Sorry to hear you couldn't get into Blue Exorcist and Yamada-kun. I enjoy those series quite a bit and think they're both in a great place right now, though I do agree with you that the high point of Yamada-kun was the first witch hunt and that would've been a satisfying place to end it.

I can't imagine trying to catch up on or binge read over a dozen series at once. I don't have that kind of time anymore. Nowadays I'm only able to read one or two at a time and only once I've finished a series that I've been reading can I move on to something else.

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Re: Pokemon Adventures
« Reply #3 on: June 19, 2016, 07:33:34 PM »
I remember that even as a kid, I wondered why Ash would constantly (and I mean almost every other episode), ignore the fundamentals of type advantage when selecting a Pokémon to battle with. I believe I physically groaned way back in the 90's when Ash decided to use Pikachu against a Sandshrew. I was thinking: WHO THE HELL USES AN ELECTRIC POKÉMON AGAINST A GROUND TYPE!? THEY ARE COMPLETELY IMMUNE TO ELECTRICITY YOU IDIOT!? :D

I could kind of forgive him for making that mistake against Brock's Onyx since he hadn't dealt with that issue by that point in the series (even if it was utterly obvious) and because he had so few other options by that point anyways, but he had no excuse to make the same mistake again....and again....and again....

I'm now starting to realize why hundreds of episodes later, Ash is still no closer to becoming a Pokémon Master. :thinkin:

I actually really liked the first arc of Yamada-kun. I found it to be legitimately funny and also heartfelt at the right moments. I still enjoyed it for a time after that, but after a while the whole shenanigans of Yamada-kun serving in the student counsel didn't gel with me quite as much. While I didn't outright dislike anything in the series by that point, I found that a lot of the humor rarely landed for me anymore, and some of the heart that the series had in the first arc was noticeably missing, IMO.

As for Blue Exorcist, it's mainly the characters that I have a hard time getting invested in. I'm ok with Rin being a generic hot-headed shonen protagonist if the other characters are interesting, but most of them just feel like archetypes, and then there's Yukio. There was potential with this character, and I figured that his animosity toward his brother would lead to an interesting conflict and character arc between these characters. Maybe it does, but after 38 chapters (which is where I stopped), I just found his attitude to be obnoxious and even if his bickering about Rin's reckless nature is warranted, he somehow came off as the more unlikeable character to me in these instances.

LumRanmaYasha

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Re: Pokemon Adventures
« Reply #4 on: June 19, 2016, 09:04:47 PM »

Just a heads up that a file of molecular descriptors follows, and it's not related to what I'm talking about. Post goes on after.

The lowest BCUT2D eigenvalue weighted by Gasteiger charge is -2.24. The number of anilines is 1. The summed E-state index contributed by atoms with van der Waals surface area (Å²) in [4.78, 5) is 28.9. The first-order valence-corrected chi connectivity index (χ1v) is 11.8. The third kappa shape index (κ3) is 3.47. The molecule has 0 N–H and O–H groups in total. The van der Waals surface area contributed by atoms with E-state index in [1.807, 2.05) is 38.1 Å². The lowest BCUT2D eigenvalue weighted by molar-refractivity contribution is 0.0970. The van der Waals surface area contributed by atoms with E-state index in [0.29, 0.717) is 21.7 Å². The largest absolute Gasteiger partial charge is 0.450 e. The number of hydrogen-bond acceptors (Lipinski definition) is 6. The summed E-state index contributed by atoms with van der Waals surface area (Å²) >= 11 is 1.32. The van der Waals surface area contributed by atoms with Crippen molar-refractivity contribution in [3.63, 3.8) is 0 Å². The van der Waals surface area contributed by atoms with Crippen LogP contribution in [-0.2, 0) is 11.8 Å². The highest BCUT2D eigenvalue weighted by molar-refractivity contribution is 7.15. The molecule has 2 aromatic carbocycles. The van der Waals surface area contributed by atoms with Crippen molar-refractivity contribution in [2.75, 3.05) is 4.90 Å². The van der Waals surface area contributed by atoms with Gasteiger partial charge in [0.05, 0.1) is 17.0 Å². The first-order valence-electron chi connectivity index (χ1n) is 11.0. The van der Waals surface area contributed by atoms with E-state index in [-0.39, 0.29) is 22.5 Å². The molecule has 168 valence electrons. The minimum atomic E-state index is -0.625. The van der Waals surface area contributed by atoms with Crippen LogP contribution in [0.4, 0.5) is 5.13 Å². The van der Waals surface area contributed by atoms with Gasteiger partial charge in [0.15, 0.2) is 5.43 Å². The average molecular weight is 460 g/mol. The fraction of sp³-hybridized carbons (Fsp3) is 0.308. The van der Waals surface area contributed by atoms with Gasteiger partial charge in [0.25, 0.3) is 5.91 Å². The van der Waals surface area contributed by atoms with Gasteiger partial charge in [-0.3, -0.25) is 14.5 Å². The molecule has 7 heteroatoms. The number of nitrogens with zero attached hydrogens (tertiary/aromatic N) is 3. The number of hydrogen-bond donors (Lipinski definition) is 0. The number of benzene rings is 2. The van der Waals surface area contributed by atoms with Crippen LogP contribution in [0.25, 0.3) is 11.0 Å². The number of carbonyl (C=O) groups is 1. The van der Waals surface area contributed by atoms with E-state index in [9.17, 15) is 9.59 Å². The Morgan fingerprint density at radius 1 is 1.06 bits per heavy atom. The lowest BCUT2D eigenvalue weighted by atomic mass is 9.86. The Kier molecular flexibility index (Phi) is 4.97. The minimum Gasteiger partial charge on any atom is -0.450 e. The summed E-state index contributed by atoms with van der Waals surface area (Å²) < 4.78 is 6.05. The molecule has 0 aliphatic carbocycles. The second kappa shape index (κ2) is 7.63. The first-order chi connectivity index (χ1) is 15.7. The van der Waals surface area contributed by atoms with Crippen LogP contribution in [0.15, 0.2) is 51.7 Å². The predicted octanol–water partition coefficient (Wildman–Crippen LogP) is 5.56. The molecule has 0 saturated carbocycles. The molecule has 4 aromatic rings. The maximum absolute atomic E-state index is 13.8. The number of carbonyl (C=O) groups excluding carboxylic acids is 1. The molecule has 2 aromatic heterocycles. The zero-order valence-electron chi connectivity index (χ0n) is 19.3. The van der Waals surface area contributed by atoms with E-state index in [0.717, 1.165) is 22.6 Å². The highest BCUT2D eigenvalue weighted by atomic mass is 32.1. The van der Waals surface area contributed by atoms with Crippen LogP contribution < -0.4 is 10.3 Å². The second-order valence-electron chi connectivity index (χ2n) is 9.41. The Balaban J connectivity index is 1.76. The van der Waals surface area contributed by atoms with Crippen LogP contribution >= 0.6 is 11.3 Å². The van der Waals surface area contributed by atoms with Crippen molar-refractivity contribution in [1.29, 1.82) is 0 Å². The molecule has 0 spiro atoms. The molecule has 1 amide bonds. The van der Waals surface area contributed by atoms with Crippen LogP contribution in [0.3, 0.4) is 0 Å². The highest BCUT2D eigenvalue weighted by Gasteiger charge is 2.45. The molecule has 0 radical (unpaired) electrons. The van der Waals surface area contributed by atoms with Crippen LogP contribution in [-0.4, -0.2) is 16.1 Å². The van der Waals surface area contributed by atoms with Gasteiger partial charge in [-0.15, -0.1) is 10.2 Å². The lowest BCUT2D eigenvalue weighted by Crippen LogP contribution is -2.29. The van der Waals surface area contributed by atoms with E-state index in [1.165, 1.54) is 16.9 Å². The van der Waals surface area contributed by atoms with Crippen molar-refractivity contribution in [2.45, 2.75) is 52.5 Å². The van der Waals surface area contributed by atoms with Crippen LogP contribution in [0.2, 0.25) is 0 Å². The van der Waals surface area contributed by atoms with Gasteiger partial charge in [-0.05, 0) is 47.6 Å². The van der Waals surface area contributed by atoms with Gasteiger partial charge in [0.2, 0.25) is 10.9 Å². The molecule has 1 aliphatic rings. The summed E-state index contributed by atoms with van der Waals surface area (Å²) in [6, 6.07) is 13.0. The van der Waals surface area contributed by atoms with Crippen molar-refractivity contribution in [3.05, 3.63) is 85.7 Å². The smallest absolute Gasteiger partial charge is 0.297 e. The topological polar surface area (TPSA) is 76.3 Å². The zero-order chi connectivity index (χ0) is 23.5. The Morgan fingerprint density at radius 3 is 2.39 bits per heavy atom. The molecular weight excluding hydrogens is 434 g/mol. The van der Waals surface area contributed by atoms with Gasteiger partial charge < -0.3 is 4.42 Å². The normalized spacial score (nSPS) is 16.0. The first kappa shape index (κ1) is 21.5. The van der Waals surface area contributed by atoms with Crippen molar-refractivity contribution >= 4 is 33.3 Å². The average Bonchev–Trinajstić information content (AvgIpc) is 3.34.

Satoshi/Ash making type advantage mistakes was forgivable when he was a novice, but it's infuriating that he still makes those almost 20 years and 900+ episodes later. I think the worst part about the Pokemon anime is how he keeps making the same mistakes again and again because the writers are too lazy to think up new ways to create conflict and develop his character. It also makes me mad when they have him literally forget things in order to make the story work, especially when he doesn't recognize a pokemon he's already met several times before like Politoad or Koffing. The anime would have been better served if it allowed Satoshi/Ash to finally achieve his dream and then switched focus to  a new protagonist or the next generation like Pokemon Adventures or the Yu-Gi-Oh! anime franchise does.

I do think the more episodic stuff that begins the second witch hunt isn't as interesting as the first witch hunt, but once the Shogi club and Takuma start making their move against the Student Council the plot really picks up and it becomes really engaging again. The relationship and rivalry between Yamada and Ushio is particularly well-developed and compelling throughout the arc and has a great resolution, and I really like the ways the relationship between Yamada and Shiraishi is tested throughout the arc, especially when Himekawa is introduced, as well as the character development Noa, Tamaki, and Odagiri receive. It's not as strong as the first arc, but I still found it very enjoyable and well put together overall. While I'm not particularly fond of how some characters like Tsubaki and Ito have ended up falling by the wayside, I still find the series very enjoyable to keep up with. Though, I do really think it ought to end after resolving all the remaining loose ends with the current arc, since there isn't a whole lot of stuff I see Yoshikawa really being able to do to keep the characters and story fresh without introducing yet another group of witches or having characters loose their memories again and re-treading stuff the series has already done.

Yukio's turbulent relationship with Rin continues being developed throughout the series and had a very satisfying payoff in the most recent arc. In general, I think the series develops it's characters very well as it goes along, but I also already liked most of them by the chapter you stopped reading, so if you haven't gotten into them already then I'm not sure if you'd enjoy the later material any better.


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Re: Pokemon Adventures
« Reply #5 on: June 30, 2016, 11:41:19 PM »
That certainly got my interest.
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LumRanmaYasha

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Re: Pokemon Adventures
« Reply #6 on: October 08, 2016, 11:34:07 AM »
Viz is releasing a special artbook next year! When they say it'll include "never before seen manga," I'm wondering if they mean the Mt. Silver special chapters, or material truly never-before-seen entirely. Either way, I'm looking forward to it. I love the convention-exclusive artbook I picked up at Comic Con. So many cool line drawings and finished color pieces in there.